In matters of eating and drinking, for example, love may entail on one hand the obligation of commensality, or eating together, the sublime sign by which Jesus broke down barriers between high and low, prince and pauper, accepting a place at the tables of all, and offering his table to all, even as Arthur's Table Round rejected signs of discrimination based on rank. On the other hand, there is the obligation not to set a harmful example in the contents of plate or cup, to avoid that which harms any sentient being, and to keep oneself clear in spirit.

Though this may initially seem difficult, yet as one lives with this rule and with the Path in all sobriety and seriousness, one will find that ways open, and that in time forms of self-discipline that once seemed beyond oneself will become possible and, indeed, attractive.

A. Vegetarianism. For the sake of health and spiritual sensitivity, for the sake of the overcrowded earth which could sustain its population far better without the diversion of vast land and water resources to the production of meat, and for the sake of compassion toward those innocent beings raised to suffer and die, the Order requires that permanent vows include commitment to a vegetarian diet. Because commercial dairy and egg operations involve separation of mother and new offspring (often deeply traumatic), killing of male infants, and killing of "spent" females at half or less of their normal lifespan, products of these industries will also be avoided. Judicious consumption of eggs or milk products from animal-companions receiving personal, loving care is not ruled out.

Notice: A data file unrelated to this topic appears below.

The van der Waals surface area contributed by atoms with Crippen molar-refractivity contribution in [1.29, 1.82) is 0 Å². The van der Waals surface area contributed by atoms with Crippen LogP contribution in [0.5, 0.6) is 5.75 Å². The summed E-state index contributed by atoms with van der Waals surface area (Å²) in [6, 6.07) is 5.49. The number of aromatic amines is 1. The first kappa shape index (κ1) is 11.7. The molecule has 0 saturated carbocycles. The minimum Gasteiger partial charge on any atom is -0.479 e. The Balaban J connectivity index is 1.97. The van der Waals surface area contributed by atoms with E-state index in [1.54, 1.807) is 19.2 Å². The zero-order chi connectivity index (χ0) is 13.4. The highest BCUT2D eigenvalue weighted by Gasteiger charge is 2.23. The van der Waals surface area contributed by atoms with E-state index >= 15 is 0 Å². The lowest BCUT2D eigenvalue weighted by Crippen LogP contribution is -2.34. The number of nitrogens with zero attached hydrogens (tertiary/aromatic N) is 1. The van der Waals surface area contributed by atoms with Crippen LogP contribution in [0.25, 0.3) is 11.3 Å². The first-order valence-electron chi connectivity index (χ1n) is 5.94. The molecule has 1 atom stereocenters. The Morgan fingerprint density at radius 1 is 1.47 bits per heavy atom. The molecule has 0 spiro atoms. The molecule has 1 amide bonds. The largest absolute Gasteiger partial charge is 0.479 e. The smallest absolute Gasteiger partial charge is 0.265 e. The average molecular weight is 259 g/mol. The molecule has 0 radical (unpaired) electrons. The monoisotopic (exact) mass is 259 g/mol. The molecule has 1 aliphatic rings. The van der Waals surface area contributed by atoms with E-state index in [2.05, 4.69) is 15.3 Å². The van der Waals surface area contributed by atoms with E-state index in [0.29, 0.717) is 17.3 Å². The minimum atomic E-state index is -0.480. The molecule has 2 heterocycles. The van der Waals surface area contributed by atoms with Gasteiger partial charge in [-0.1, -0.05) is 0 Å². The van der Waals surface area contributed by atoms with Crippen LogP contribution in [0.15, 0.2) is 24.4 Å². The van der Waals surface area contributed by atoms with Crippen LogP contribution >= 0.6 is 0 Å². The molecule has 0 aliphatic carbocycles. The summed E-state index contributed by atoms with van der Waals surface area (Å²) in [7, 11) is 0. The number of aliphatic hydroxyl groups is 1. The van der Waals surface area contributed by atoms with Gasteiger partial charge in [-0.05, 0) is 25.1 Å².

B. Companions who have taken permanent vows will avoid the use of tobacco.